As summer temperatures soar above 40°C in New Delhi, acute water shortages are gripping parts of India’s capital. Signs of water stress are now everywhere, and residents in southern and western parts of the city have not received a regular, reliable water supply for months.
Water shortages are becoming something of an annual ritual in Delhi, the world’s second most-populous city. By 2030, it is estimated to grow by 11 million, from 14 million residents to 25 million—a megacity atop a megacity.
Without any changes in the city’s water management policies, the prospect of all those urban residents having access to water is grim.
Delhi’s current water policy, instituted by the ruling left-wing Aam Admi Party in 2015, promises 20,000 litres of free water per household per month. Assuming a household has five members, this means some 130 litres per capita per day should be available every day.
This plan is hampered by several basic problems. First and foremost, the city does not actually have enough water to make it happen, nor does it have enough money to give all this water away for free. Currently, some neighbourhoods have access to water just one to two hours a day
Reliable data on individual consumption is not available, as numerous households in Delhi still lack functional meters, but leakage, theft, and losses also reduce the available water supply.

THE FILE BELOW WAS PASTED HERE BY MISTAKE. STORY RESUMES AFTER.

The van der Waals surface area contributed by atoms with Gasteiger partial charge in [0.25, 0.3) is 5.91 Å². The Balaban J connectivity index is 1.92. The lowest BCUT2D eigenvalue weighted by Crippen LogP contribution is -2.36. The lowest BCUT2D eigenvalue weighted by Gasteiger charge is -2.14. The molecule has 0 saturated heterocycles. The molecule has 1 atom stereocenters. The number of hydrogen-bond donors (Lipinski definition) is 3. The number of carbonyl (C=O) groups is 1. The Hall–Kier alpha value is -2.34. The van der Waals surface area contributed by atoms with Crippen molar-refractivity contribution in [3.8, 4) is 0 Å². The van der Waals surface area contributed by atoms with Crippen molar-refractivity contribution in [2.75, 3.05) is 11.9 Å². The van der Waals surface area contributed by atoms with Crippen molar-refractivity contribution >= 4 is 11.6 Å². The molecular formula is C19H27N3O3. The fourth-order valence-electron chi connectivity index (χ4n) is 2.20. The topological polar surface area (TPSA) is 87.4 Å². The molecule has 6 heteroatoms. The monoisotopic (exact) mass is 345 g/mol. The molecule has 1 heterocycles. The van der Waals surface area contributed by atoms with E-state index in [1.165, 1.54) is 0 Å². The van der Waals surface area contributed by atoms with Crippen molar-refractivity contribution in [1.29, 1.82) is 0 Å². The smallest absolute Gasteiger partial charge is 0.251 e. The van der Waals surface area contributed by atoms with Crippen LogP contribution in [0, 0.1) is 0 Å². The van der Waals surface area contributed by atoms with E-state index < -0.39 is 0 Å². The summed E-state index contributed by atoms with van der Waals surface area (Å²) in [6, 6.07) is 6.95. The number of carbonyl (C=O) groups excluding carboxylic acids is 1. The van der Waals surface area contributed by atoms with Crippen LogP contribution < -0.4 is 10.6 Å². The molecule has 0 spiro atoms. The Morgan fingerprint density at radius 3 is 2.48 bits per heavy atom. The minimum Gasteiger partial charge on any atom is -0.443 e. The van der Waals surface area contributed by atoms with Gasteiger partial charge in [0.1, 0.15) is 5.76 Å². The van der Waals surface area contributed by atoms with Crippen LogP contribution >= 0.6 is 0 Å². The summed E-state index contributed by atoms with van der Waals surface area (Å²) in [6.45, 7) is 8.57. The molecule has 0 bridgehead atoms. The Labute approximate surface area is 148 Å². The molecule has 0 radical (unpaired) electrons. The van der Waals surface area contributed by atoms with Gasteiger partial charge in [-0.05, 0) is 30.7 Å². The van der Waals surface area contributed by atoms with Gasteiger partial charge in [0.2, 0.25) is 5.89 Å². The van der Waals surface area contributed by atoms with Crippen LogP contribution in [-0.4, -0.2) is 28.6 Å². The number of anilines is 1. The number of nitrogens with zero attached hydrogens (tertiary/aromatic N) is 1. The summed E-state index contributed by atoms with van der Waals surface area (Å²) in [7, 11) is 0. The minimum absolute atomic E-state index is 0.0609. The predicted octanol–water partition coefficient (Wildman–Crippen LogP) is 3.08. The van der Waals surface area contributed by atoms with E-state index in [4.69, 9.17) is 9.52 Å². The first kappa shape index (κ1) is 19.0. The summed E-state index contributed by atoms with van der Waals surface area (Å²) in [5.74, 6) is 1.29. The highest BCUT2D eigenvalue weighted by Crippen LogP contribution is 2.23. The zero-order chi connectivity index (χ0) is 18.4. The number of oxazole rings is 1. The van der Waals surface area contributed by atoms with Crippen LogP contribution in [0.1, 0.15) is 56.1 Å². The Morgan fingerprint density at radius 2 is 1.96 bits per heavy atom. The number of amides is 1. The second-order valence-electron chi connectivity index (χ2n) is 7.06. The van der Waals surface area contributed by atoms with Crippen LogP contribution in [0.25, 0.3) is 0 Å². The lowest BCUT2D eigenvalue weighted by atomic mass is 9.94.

In 2016, the Delhi Jal Board (the hindi word jal means water), which is responsible for the city’s drinking and waste water management, estimated total distribution losses of around 40%. Many cities in both the developed and developing world have losses in the 4% to 20% range.
As a result, Delhi must actually produce daily 182 litres per person for individuals to receive their allotted 130 litres.
Even this 130 litres target is flawed, because it’s arbitrary. A person can live a perfectly healthy life at around 75 litres per capita per day. In many European cities, including Malaga in Spain and Leipzig in Germany, per capita daily water consumption is 92 litres or less.
In Delhi, people in high-income households may consume up to a staggering 600 litres. As the country’s middle class continues to grow, the need to build awareness of water as a scarce resource and instil conservation practices among the citizenry will grow more urgent.
Anyone who has ever lived in or travelled to Delhi during monsoon season, between June and September, can testify to its water-clogged roads and overflowing sewers. How can a place with so much rain suffer from serious water scarcity?
The answer is a basic one: mismanagement of resources. In the southern and southwestern districts of the city, which are particularly affected by both water shortages and flooding, harvesting rainwater holds particular potential.
In 1965, Singapore had water-management indicators similar to those of Delhi. Today, it reports that just 5% of its supply is unaccounted for, thanks to significant water reuse, desalination, storm water storage, and conservation efforts.
Delhi has imposed mandatory norms for installing rainwater harvesting structures and created financial incentives. But because of a lack of oversight, these reforms have not lead to large-scale adoption of available technologies.